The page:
This review places a different slant on these two ideas than in the original lessons. There, the only problem was defined as separation. Here, more directly in sync with the preceding lessons about grievances, “the problem is always some form of grievance that I would cherish” (1:2). Of course there is a close relationship between separation and grievances. A grievance separates me from whatever or whoever I hold the grievance against. So we could see a grievance as a thought or belief that separates me from my brothers.
Later in the Workbook the same thought is stated slightly differently, in terms of forgiveness or unforgiveness: “Certain it is that all distress does not appear to be but unforgiveness. Yet that is the content underneath the form” (W-pI.193.4:1-2). The problem is a grievance, or an unforgiveness. And it doesn’t always seem that way to us. Sometimes, when I feel distress of some sort, or experience what seems to me to be a problem, I cannot for the life of me see any grievance or unforgiveness in it. The ego is an expert at camouflage. It survives by trickery and misdirection: “How can it maintain the trick of its existence except with mirrors?” (T-4.IV.1:7). Its temptations to attack or to harbor unforgiveness are often so well disguised I don’t detect them as such, although it is “certain” that is what they are. The form deceives; the content is the same.
When I come to the Holy Spirit with my problems or my distress, I must be willing to be shown the grievance or unforgiveness lurking in them. For me, so often, what I find is a form of grievance against myself, some form of self—judgment. Other times, I don’t understand the connection between my form of problem and forgiveness, but I assert my willingness to be shown, and I consciously choose a miracle for all concerned, including myself. “The problem is a grievance; the solution is a miracle” (1:5). If I can’t see the exact instance of unforgiveness in what I perceive as a problem, at least I can choose a miracle instead of the problem. That willingness is enough.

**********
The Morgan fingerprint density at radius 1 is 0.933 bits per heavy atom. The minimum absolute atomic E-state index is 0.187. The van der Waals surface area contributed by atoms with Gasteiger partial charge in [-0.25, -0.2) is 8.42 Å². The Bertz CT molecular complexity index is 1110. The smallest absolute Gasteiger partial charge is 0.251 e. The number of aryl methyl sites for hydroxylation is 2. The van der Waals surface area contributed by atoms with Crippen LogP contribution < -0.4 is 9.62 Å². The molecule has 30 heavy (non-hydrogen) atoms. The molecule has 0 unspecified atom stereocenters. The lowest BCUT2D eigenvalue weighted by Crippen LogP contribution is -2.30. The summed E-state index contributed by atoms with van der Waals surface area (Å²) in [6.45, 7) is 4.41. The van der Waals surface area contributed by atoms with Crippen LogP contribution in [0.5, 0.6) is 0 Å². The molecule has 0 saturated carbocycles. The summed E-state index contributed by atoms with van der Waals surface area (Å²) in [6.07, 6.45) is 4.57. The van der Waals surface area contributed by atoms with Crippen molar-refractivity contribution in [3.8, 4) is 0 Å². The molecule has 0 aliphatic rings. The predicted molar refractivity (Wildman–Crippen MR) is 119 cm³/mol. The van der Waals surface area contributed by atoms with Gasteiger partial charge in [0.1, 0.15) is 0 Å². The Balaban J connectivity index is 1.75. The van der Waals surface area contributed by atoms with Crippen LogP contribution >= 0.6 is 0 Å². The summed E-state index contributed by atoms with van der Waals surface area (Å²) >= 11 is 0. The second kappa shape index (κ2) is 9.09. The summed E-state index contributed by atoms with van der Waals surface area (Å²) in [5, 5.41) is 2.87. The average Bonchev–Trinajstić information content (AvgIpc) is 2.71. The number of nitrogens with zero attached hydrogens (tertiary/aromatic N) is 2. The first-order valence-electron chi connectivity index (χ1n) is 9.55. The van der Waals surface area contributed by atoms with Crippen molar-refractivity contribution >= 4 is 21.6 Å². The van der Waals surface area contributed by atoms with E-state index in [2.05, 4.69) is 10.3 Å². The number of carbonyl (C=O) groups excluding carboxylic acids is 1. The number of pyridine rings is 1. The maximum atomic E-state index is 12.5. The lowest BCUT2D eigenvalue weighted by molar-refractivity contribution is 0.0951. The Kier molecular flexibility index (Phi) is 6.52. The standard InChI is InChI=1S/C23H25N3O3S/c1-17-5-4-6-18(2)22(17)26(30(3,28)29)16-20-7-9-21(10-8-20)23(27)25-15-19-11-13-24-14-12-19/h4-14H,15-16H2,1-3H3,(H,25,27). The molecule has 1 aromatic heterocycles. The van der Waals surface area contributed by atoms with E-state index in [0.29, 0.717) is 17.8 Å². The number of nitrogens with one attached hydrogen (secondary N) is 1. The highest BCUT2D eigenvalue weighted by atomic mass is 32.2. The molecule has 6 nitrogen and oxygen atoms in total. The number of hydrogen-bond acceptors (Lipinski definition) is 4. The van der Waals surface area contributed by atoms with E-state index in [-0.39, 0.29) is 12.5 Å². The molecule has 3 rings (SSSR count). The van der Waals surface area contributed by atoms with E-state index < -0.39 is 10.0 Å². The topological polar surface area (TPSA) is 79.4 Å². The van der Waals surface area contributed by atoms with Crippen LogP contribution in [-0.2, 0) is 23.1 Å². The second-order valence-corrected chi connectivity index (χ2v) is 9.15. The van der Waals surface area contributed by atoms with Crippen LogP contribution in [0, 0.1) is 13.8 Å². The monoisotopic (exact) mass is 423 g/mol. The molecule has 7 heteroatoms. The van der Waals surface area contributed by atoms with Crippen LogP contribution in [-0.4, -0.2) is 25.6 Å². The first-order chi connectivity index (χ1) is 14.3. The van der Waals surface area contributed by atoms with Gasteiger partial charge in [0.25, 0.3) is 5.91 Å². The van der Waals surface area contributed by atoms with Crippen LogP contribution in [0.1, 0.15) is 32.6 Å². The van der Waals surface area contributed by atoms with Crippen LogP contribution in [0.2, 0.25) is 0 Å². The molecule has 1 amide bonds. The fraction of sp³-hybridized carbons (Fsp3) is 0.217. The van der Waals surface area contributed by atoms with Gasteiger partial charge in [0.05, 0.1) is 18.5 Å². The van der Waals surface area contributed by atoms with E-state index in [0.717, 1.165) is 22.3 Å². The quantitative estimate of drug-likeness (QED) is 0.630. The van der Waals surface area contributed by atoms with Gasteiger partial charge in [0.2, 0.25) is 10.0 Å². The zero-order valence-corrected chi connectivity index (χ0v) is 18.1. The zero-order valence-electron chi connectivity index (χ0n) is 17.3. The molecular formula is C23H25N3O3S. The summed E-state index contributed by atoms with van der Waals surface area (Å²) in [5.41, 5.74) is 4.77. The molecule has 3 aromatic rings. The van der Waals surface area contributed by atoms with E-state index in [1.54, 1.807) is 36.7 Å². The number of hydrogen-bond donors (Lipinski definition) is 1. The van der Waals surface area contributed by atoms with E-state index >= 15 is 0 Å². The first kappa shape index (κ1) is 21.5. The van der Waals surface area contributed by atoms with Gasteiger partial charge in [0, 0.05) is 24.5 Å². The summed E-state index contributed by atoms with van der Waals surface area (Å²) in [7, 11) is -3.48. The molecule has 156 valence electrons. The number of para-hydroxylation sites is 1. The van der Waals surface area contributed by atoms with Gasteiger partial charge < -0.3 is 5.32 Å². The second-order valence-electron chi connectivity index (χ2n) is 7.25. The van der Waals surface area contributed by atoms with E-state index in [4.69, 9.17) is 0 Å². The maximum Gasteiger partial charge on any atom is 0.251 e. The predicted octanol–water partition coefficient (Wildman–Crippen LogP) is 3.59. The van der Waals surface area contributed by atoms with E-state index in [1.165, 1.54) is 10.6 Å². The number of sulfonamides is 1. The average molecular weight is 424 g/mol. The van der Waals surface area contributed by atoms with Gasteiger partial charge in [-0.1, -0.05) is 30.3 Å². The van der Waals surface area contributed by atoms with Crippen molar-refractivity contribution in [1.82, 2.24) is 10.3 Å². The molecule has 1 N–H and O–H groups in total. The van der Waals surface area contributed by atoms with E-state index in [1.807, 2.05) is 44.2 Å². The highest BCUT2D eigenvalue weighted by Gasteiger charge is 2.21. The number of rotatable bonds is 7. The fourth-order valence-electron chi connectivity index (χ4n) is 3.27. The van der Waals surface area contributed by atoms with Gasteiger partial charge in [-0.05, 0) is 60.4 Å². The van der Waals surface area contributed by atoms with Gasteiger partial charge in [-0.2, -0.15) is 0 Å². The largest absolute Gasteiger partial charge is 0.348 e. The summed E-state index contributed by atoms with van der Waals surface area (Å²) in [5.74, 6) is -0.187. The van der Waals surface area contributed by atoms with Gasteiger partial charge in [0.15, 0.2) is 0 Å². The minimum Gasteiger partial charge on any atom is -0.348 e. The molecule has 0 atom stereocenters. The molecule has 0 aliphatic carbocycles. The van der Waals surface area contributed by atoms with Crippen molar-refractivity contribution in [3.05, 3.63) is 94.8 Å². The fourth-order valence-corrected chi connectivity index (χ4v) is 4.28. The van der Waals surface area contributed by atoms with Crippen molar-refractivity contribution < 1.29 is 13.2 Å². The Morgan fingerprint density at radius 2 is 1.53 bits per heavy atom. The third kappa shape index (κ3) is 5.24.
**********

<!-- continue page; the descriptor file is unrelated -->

The idea that the problem and the answer are “simultaneous in their occurrence” (3:4) seems strange. It seems “natural” to separate them by time: first the problem, then the answer. But if the problem is separation, or a grievance, the concept becomes easier to understand. God answered the separation with the Holy Spirit the instant the separation entered the mind of God’s Son (M-2.2:6). Every problem I perceive, therefore, has already been resolved before I perceive it. “It is impossible that I could have a problem which has not been solved already” (3:7), because separation—the only problem there ever is—has already been resolved. Therefore I don’t have to wait for circumstances to change; I can accept the peace of complete resolution now, without anything changing at all. “I need not wait for this to be resolved” (4:2).
I have a long-standing relationship problem that, in time, has been going on for over fifteen years, and which shows no outward signs of resolution. The other party has absolutely no interest in—more properly, has an aversion to—talking with me, so resolution, within time, seems impossible. Yet I can let go of the tension this could produce in me. I can be free of the stigma of “an unhealed relationship.” In the holy instant I can know that problem, that rift in relationship, has already been healed. Down at the core of my mind and her mind, we are already one in love; everything has been forgiven. The disease of separation has already been inoculated, and the medicine of forgiveness is slowly and inexorably spreading through both of our minds, moving from the invisible sphere of spirit into the more concrete, thicker sphere of manifestation in the material world. There is no cause for concern. “It is the destiny of all relationships to become holy” (M-3.4:6). Today, I can recognize that this problem has already been solved. I believe my doing so speeds the day that healing will manifest in form. It may not be in this lifetime; what does that matter? The healing has already taken place.
One thing I notice as I think this way about this relationship, even as I write: Accepting that the problem is already solved frees me from the temptation to blame the other person for her refusal to make peace. Aha! A grievance was there, wasn’t it, Allen? I accept a miracle in its place; thank You.